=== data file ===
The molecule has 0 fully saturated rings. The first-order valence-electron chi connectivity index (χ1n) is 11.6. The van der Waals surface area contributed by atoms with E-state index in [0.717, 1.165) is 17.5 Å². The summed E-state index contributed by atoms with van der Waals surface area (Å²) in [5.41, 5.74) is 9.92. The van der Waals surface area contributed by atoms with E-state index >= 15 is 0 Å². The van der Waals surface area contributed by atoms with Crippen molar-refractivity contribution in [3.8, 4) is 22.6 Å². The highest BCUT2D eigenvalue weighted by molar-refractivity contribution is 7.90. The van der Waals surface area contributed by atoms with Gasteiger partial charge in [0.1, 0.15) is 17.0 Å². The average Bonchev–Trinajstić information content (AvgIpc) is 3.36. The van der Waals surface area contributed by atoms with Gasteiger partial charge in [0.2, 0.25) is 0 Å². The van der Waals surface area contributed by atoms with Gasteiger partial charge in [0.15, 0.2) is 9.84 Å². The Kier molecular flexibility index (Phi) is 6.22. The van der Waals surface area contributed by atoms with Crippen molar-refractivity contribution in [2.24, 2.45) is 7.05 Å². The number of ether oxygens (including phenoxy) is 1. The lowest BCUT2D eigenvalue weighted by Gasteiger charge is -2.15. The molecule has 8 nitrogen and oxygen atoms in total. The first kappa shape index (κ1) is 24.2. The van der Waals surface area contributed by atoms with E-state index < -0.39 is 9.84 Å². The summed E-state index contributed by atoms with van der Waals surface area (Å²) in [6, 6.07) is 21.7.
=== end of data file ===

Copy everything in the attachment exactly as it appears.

The molecule has 0 fully saturated rings. The first-order valence-electron chi connectivity index (χ1n) is 11.6. The van der Waals surface area contributed by atoms with E-state index in [0.717, 1.165) is 17.5 Å². The summed E-state index contributed by atoms with van der Waals surface area (Å²) in [5.41, 5.74) is 9.92. The van der Waals surface area contributed by atoms with E-state index >= 15 is 0 Å². The van der Waals surface area contributed by atoms with Crippen molar-refractivity contribution in [3.8, 4) is 22.6 Å². The highest BCUT2D eigenvalue weighted by molar-refractivity contribution is 7.90. The van der Waals surface area contributed by atoms with Gasteiger partial charge in [0.1, 0.15) is 17.0 Å². The average Bonchev–Trinajstić information content (AvgIpc) is 3.36. The van der Waals surface area contributed by atoms with Gasteiger partial charge in [0.2, 0.25) is 0 Å². The van der Waals surface area contributed by atoms with Gasteiger partial charge in [0.15, 0.2) is 9.84 Å². The Kier molecular flexibility index (Phi) is 6.22. The van der Waals surface area contributed by atoms with Crippen molar-refractivity contribution in [2.24, 2.45) is 7.05 Å². The number of ether oxygens (including phenoxy) is 1. The lowest BCUT2D eigenvalue weighted by Gasteiger charge is -2.15. The molecule has 8 nitrogen and oxygen atoms in total. The first kappa shape index (κ1) is 24.2. The van der Waals surface area contributed by atoms with E-state index < -0.39 is 9.84 Å². The summed E-state index contributed by atoms with van der Waals surface area (Å²) in [6, 6.07) is 21.7.